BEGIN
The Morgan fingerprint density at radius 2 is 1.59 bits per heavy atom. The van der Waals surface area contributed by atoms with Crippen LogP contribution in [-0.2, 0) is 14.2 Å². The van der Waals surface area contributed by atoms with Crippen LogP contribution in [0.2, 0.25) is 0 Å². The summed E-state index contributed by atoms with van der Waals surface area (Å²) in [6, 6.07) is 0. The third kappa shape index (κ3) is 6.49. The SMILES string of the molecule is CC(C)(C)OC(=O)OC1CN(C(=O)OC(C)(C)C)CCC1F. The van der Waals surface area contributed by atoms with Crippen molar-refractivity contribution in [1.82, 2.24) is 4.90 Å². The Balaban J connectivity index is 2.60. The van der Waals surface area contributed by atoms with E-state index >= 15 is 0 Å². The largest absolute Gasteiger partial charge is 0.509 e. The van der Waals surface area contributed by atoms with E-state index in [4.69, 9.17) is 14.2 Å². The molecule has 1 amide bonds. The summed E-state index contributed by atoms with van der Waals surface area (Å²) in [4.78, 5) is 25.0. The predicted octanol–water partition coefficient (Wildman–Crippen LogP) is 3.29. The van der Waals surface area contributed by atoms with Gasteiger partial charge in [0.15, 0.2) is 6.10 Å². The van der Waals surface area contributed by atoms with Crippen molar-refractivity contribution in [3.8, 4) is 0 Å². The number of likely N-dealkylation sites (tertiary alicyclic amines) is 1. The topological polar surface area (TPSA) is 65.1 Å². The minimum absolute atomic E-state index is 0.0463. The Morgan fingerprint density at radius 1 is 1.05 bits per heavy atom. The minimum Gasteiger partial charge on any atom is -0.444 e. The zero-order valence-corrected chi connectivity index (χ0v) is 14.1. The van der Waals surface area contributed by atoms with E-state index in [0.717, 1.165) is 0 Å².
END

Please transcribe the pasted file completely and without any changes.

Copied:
The Morgan fingerprint density at radius 2 is 1.59 bits per heavy atom. The van der Waals surface area contributed by atoms with Crippen LogP contribution in [-0.2, 0) is 14.2 Å². The van der Waals surface area contributed by atoms with Crippen LogP contribution in [0.2, 0.25) is 0 Å². The summed E-state index contributed by atoms with van der Waals surface area (Å²) in [6, 6.07) is 0. The third kappa shape index (κ3) is 6.49. The SMILES string of the molecule is CC(C)(C)OC(=O)OC1CN(C(=O)OC(C)(C)C)CCC1F. The van der Waals surface area contributed by atoms with Crippen molar-refractivity contribution in [1.82, 2.24) is 4.90 Å². The Balaban J connectivity index is 2.60. The van der Waals surface area contributed by atoms with E-state index >= 15 is 0 Å². The largest absolute Gasteiger partial charge is 0.509 e. The van der Waals surface area contributed by atoms with E-state index in [4.69, 9.17) is 14.2 Å². The molecule has 1 amide bonds. The summed E-state index contributed by atoms with van der Waals surface area (Å²) in [4.78, 5) is 25.0. The predicted octanol–water partition coefficient (Wildman–Crippen LogP) is 3.29. The van der Waals surface area contributed by atoms with Gasteiger partial charge in [0.15, 0.2) is 6.10 Å². The van der Waals surface area contributed by atoms with Crippen molar-refractivity contribution in [3.8, 4) is 0 Å². The number of likely N-dealkylation sites (tertiary alicyclic amines) is 1. The topological polar surface area (TPSA) is 65.1 Å². The minimum absolute atomic E-state index is 0.0463. The Morgan fingerprint density at radius 1 is 1.05 bits per heavy atom. The minimum Gasteiger partial charge on any atom is -0.444 e. The zero-order valence-corrected chi connectivity index (χ0v) is 14.1. The van der Waals surface area contributed by atoms with E-state index in [0.717, 1.165) is 0 Å².